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WA legislators weigh mandating nurse-to-patient ratios in hospitals

caption: Hospital assistant Tracy Chambers, right, talks with another staff member in a hallway in the acute care unit, where about half the patients are COVID-19 positive or in quarantine after exposure, of Harborview Medical Center, Friday, Jan. 14, 2022, in Seattle.
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Hospital assistant Tracy Chambers, right, talks with another staff member in a hallway in the acute care unit, where about half the patients are COVID-19 positive or in quarantine after exposure, of Harborview Medical Center, Friday, Jan. 14, 2022, in Seattle.
AP Photo/Elaine Thompson

Nurses across Washington state, and the country, are experiencing the stress of short staffing in hospitals.

It’s a problem that workers say pre-dates the pandemic. But when Covid-19 hit, pre-existing issues only got worse.

One solution currently being proposed in the Washington State Legislature is the creation of nurse-to-patient ratios, requiring a cap on the number of patients a hospital nurse can care for at any given time.

A similar bill failed in the legislature last year.

The most recent bill, scheduled for a hearing in the Senate Ways and Means committee this week, differs slightly.

Among other things, instead of mandating specific staffing levels, it calls for the state Department of Labor and Industries to develop and implement minimum staffing standards for registered nurses and nursing assistants in all units in a hospital, taking into account stakeholder input.

If passed, the bill would see ratios in place starting in mid-2027.

As they consider the measure, lawmakers are wading into a decades-old debate in the health care industry.

While all parties agree there’s a staffing crisis in the state’s health care system, nursing unions and hospital leaders are split on how best to address it.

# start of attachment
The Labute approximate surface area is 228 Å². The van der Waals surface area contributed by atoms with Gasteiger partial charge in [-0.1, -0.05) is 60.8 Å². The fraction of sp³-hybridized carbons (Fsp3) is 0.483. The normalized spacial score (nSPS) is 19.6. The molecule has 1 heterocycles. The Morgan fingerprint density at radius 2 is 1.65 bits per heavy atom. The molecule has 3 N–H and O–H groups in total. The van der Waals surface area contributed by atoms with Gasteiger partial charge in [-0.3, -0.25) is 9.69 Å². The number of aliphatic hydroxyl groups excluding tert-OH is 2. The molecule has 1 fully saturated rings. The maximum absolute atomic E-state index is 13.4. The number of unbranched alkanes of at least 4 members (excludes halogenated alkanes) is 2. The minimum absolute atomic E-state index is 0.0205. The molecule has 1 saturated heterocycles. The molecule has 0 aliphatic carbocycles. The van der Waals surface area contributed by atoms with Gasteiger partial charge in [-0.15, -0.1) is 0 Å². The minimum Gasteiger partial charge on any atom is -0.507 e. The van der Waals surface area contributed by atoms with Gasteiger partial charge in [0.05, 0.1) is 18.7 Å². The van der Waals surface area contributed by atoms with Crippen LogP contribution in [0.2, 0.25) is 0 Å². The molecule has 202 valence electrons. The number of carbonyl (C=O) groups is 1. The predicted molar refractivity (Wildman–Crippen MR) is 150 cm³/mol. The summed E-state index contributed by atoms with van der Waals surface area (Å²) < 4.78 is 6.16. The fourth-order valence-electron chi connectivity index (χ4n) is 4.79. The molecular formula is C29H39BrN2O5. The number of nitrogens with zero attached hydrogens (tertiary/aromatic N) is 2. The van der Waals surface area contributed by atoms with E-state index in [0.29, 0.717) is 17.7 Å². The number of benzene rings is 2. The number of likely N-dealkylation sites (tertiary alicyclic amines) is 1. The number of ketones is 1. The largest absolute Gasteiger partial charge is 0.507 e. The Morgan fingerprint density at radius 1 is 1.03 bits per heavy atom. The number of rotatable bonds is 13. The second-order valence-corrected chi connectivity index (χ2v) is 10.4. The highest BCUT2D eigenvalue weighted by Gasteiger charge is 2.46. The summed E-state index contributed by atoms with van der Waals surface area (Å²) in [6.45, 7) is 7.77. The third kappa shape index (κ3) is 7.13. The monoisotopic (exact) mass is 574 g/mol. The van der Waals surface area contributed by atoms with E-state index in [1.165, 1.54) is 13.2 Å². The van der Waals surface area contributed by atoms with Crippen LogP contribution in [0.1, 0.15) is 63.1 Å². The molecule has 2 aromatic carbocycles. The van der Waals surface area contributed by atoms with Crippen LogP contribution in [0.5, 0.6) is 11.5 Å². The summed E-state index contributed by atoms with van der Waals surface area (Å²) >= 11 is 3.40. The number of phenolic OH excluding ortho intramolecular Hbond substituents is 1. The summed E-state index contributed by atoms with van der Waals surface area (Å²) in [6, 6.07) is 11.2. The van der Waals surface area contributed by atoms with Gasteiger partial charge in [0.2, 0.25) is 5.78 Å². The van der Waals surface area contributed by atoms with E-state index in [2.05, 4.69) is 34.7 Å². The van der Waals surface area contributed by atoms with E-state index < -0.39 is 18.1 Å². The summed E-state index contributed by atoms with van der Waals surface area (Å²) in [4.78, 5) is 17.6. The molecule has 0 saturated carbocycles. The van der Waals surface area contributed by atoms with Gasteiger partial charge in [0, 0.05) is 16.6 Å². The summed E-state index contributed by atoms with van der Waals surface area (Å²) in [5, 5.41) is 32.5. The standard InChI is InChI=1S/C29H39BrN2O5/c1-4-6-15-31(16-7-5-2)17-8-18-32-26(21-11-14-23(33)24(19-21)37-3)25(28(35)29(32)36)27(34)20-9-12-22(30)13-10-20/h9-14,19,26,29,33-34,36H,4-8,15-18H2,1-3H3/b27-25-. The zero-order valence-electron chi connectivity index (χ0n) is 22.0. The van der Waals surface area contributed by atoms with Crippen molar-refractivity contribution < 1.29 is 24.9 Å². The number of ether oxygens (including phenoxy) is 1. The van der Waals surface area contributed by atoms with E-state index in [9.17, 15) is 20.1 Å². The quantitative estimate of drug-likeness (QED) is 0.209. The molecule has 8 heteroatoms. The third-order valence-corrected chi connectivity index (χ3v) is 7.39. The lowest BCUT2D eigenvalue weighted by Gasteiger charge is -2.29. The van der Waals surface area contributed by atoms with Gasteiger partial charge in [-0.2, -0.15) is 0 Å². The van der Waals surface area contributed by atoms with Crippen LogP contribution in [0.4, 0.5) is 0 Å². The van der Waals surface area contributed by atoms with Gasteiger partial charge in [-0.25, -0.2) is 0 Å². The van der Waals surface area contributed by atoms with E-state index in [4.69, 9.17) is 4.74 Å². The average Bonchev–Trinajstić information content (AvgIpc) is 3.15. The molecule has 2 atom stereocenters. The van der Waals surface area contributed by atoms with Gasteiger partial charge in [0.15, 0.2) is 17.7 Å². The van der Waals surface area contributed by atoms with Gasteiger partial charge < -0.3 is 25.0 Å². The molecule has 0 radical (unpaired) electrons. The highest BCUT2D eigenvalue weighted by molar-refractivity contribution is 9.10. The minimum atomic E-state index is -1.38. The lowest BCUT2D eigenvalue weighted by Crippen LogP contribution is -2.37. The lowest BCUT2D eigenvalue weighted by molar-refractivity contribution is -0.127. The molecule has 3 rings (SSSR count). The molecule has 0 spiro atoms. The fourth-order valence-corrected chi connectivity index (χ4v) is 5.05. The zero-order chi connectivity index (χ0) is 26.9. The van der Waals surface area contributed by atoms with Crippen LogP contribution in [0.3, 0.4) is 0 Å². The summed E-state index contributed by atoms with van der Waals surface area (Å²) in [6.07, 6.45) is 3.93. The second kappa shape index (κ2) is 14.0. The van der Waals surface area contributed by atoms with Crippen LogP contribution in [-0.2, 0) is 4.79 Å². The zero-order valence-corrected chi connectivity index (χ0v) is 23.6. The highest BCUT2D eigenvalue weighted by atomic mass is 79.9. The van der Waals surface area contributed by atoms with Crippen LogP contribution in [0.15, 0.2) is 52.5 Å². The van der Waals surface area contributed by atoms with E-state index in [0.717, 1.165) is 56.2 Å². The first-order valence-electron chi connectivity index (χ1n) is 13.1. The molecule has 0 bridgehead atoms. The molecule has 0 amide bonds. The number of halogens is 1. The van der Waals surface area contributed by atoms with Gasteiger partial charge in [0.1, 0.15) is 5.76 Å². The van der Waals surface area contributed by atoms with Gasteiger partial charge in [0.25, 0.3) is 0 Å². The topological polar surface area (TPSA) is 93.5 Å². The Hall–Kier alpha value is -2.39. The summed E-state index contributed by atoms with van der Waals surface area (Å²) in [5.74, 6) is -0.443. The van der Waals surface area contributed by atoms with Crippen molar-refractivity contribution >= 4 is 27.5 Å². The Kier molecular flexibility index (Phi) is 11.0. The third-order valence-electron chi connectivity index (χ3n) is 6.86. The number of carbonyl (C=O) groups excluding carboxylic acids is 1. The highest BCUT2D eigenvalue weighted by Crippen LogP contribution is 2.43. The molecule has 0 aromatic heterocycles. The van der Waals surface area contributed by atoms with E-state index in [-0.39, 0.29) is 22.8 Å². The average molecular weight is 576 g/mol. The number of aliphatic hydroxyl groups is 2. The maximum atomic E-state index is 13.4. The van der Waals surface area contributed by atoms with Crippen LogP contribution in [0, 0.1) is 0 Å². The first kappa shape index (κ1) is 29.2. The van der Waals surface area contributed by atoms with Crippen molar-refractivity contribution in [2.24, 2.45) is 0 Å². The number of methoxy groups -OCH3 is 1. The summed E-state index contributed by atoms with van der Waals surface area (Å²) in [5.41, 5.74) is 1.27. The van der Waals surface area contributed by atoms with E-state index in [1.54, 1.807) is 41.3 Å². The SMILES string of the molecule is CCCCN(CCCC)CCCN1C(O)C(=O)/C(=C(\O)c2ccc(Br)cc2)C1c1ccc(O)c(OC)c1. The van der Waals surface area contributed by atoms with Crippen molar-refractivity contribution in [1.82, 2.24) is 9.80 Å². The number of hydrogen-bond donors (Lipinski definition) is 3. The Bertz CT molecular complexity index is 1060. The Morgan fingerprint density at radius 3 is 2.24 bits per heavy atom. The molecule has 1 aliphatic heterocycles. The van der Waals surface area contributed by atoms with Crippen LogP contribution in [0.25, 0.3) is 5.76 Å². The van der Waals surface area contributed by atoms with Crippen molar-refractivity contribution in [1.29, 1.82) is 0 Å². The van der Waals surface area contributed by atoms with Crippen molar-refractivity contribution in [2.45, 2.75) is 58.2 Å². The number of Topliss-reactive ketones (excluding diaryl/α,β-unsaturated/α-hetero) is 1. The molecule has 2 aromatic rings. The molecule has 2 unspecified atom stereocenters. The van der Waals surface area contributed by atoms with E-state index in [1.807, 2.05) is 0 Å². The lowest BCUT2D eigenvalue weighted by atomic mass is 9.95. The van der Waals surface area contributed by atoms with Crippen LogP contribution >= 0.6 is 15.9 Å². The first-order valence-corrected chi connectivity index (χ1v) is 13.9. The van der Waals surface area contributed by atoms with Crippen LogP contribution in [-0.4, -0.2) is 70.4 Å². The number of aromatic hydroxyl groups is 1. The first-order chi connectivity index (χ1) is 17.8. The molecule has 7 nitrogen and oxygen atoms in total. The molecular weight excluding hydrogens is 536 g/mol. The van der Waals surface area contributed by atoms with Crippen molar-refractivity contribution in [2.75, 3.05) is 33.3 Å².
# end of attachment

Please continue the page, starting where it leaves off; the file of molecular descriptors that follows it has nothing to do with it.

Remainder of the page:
Missed breaks, ethical dilemmas, and burnout

Getting a 15-minute break, or going to the bathroom, during a shift at work may not seem like a big deal. But for Jomay Ruiz, a labor and delivery nurse, it is.

Ruiz started her nursing career in Washington state nearly six years ago.

Over time, she said, understaffing became more common. Then the pandemic hit and things intensified.

"And we saw that in different ways," Ruiz said. "That means I would have to take care of more than two or three moms at a time. That means I wouldn't have breaks in like 12 and a half hours."

That meant running between patients in labor, worrying that something might be missed, and being relieved at the end of a shift when nothing bad had happened. But there's more to the stress than just extra work and missed breaks.

Ruiz said she and her colleagues also feel an ethical dilemma when they’re short-staffed.

“I can no longer give this patient ... beyond basic care,” Ruiz said. “The care that I'm giving is just not fair. I think they deserve more."

This is the kind of stress that contributes to burnout.

Eventually, Ruiz left her job in Washington to join the swelling ranks of travel nurses. She figured she’d make more money, even if working conditions didn’t improve.

But when Ruiz took a contract in California, she was pleasantly surprised. She was getting breaks again, she was looking after fewer patients, and she felt she could do her job adequately and started enjoying it again.

“I think that was all due to just having an adequate number of nurses on the floor," Ruiz said.

Ruiz credits that to a law implemented nearly 20 years ago in California establishing the kind of nurse-to-patient ratios being considered in Washington.

The ratios aren’t a silver bullet and things in California have been far from perfect during the pandemic. Nurses still dealt with staff shortages and hospitals broke the mandated ratios.

But Ruiz said her experience there was far better than the conditions she dealt with in Washington. So much so, that when she moves back to be closer to loved ones, Ruiz said she’ll leave her role in bedside nursing.

And she’s not alone.

A recent poll of 1,200 health care workers in Washington, done by health care unions, shows that nearly half say they’re likely to leave the profession in the next few years, with most citing short staffing as a primary reason.

Proponents of implementing staffing ratios in Washington say these measures could help decrease burnout, keep nurses like Ruiz at the bedside, and improve the quality of care.

They say health care workers have hit a breaking point, and ensuring that they don’t have unsafe patient loads is one way to help address the crisis.

Currently, hospitals in Washington are required to have staffing committees tasked with creating staffing plans. But workers say those plans aren’t always followed or adequate.

What does the research say about staffing ratios?

As Washington lawmakers wade into the debate over nurse-to-patient ratios, the test case they can look to is California.

While many states are currently discussing similar measures, California remains the only state in the country to have implemented staffing ratios for all units in a hospital.